Depending upon your use of MySQL Enterprise Monitor, you might perform some or all of these tasks after installation:
Email settings: Test email notification by deliberately triggering an alert.
Auto Startup: On Unix systems, the MySQL Enterprise Service Manager does not automatically restart when the system is rebooted. To enable automatic startup, create a system initialization script appropriate to your operating system.
Log files: Check the log files for any irregularities. For the locations of the various log files see Section C.1.3, “Log Files for the MySQL Enterprise Service Manager”.
Agent Log file rotation: Implement log file rotation for the monitor agent.
Back up the repository: For details, see Section B.5, “Backing up MySQL Enterprise Service Manager”.
Configuration backup: Back up the
mysql-monitor-agent.inifile and the associated
instancesdirectory and contents.
For more information about the
mysql-monitor-agent.inifile see Section C.2, “MySQL Enterprise Monitor Agent Reference”.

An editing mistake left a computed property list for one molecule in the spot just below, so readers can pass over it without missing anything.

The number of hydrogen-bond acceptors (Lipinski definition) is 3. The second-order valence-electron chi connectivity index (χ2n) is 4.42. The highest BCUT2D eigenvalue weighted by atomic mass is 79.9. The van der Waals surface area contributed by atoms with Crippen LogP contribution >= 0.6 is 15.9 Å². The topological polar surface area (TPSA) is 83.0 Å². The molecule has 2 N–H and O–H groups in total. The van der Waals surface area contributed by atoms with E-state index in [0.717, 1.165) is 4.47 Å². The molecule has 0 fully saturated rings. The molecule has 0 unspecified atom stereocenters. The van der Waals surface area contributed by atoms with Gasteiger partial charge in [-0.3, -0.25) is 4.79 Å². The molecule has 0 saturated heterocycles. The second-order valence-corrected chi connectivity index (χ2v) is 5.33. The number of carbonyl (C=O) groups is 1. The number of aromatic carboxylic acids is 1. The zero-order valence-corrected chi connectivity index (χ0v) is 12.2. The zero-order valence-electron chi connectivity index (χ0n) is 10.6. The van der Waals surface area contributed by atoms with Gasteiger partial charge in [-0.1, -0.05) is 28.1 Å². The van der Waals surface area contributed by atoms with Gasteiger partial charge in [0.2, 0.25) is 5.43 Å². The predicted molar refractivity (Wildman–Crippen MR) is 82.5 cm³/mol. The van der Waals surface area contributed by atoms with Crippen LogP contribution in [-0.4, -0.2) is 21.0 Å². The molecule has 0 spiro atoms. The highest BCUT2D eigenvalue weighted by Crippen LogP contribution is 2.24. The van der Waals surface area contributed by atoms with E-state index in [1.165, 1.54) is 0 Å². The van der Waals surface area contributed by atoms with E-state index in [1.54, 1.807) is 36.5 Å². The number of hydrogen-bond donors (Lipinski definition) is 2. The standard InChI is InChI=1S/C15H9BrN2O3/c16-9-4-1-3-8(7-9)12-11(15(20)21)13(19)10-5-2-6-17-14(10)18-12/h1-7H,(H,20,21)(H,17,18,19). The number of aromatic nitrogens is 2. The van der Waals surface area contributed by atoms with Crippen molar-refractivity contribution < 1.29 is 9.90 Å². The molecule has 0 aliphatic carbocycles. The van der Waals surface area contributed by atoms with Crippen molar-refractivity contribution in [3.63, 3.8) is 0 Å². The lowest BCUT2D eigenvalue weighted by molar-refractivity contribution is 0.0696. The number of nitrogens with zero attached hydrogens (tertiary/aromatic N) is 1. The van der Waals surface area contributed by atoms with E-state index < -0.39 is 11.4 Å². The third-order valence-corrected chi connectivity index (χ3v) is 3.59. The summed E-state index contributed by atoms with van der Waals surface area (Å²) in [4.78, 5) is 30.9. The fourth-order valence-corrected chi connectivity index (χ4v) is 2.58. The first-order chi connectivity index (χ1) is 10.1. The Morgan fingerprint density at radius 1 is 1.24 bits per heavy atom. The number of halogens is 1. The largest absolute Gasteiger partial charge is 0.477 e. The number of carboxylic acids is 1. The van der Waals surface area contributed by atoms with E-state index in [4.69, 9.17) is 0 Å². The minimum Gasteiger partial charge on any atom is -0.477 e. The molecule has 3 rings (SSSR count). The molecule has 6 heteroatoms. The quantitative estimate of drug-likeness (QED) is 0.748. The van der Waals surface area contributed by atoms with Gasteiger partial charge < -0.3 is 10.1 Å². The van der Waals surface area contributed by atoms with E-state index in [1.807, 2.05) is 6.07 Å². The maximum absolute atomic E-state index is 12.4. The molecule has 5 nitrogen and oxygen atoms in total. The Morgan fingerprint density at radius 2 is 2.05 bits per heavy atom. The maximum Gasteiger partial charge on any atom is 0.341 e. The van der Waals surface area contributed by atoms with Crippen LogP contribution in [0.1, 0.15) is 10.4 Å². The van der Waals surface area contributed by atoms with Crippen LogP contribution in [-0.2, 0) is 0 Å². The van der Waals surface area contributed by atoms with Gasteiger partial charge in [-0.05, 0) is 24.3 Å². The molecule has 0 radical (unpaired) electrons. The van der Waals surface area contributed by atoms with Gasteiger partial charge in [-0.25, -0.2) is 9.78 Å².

Configuration file: Store the
configuration_report.txtin a safe place. There is no mechanism for retrieving the password stored in this file.
Repository credentials: The repository user name and password are stored in unencrypted form in the
config.propertiesfile. Take care to protect this file.
Disk management: Remove installation files, and monitor the space used by the repository. Ensure that you have adequate disk space by regularly purging data. For more information, see Data Purge Behavior.
Firewall changes: Consider limiting or expanding access to the MySQL Enterprise Service Manager.
Open ports: As with firewall changes, consider limiting or expanding access to the MySQL Enterprise Service Manager. The dashboard uses nonstandard ports, none of which are usually open by default.
Server upgrades: See Section 184.108.40.206, “Upgrading the Monitored MySQL Server” for instructions on upgrading a server.
Repository access: Add any other needed users.